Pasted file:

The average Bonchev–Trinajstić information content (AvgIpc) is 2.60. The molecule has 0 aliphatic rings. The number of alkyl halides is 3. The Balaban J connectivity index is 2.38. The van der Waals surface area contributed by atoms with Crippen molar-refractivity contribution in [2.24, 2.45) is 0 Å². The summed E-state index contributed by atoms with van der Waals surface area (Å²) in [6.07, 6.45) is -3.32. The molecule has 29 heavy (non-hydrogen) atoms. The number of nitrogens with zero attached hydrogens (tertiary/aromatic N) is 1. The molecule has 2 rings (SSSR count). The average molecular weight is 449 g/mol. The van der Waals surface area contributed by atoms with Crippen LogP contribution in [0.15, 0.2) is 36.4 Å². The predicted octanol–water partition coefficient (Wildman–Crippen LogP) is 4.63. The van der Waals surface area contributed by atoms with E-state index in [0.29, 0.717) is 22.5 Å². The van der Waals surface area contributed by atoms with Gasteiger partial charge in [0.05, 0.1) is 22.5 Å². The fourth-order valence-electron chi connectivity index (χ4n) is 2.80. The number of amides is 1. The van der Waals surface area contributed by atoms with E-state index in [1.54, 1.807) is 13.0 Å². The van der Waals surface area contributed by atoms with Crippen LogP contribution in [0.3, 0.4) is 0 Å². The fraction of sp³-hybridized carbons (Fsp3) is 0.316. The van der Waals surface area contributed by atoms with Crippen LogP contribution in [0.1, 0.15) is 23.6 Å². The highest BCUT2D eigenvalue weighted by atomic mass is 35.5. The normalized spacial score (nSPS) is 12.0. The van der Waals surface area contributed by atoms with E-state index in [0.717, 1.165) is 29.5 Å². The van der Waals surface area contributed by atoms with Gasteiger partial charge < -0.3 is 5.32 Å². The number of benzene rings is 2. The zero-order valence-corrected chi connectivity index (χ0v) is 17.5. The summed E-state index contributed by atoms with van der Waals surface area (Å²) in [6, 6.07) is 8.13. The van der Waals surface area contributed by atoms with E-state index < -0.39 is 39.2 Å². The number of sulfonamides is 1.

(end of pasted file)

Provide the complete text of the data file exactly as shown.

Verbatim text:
The average Bonchev–Trinajstić information content (AvgIpc) is 2.60. The molecule has 0 aliphatic rings. The number of alkyl halides is 3. The Balaban J connectivity index is 2.38. The van der Waals surface area contributed by atoms with Crippen molar-refractivity contribution in [2.24, 2.45) is 0 Å². The summed E-state index contributed by atoms with van der Waals surface area (Å²) in [6.07, 6.45) is -3.32. The molecule has 29 heavy (non-hydrogen) atoms. The number of nitrogens with zero attached hydrogens (tertiary/aromatic N) is 1. The molecule has 2 rings (SSSR count). The average molecular weight is 449 g/mol. The van der Waals surface area contributed by atoms with Crippen LogP contribution in [0.15, 0.2) is 36.4 Å². The predicted octanol–water partition coefficient (Wildman–Crippen LogP) is 4.63. The van der Waals surface area contributed by atoms with E-state index in [0.29, 0.717) is 22.5 Å². The van der Waals surface area contributed by atoms with Gasteiger partial charge in [0.05, 0.1) is 22.5 Å². The fourth-order valence-electron chi connectivity index (χ4n) is 2.80. The number of amides is 1. The van der Waals surface area contributed by atoms with E-state index in [1.54, 1.807) is 13.0 Å². The van der Waals surface area contributed by atoms with Crippen LogP contribution in [0.3, 0.4) is 0 Å². The fraction of sp³-hybridized carbons (Fsp3) is 0.316. The van der Waals surface area contributed by atoms with Crippen LogP contribution in [0.1, 0.15) is 23.6 Å². The highest BCUT2D eigenvalue weighted by atomic mass is 35.5. The normalized spacial score (nSPS) is 12.0. The van der Waals surface area contributed by atoms with E-state index in [0.717, 1.165) is 29.5 Å². The van der Waals surface area contributed by atoms with Gasteiger partial charge < -0.3 is 5.32 Å². The number of benzene rings is 2. The zero-order valence-corrected chi connectivity index (χ0v) is 17.5. The summed E-state index contributed by atoms with van der Waals surface area (Å²) in [6, 6.07) is 8.13. The van der Waals surface area contributed by atoms with E-state index < -0.39 is 39.2 Å². The number of sulfonamides is 1.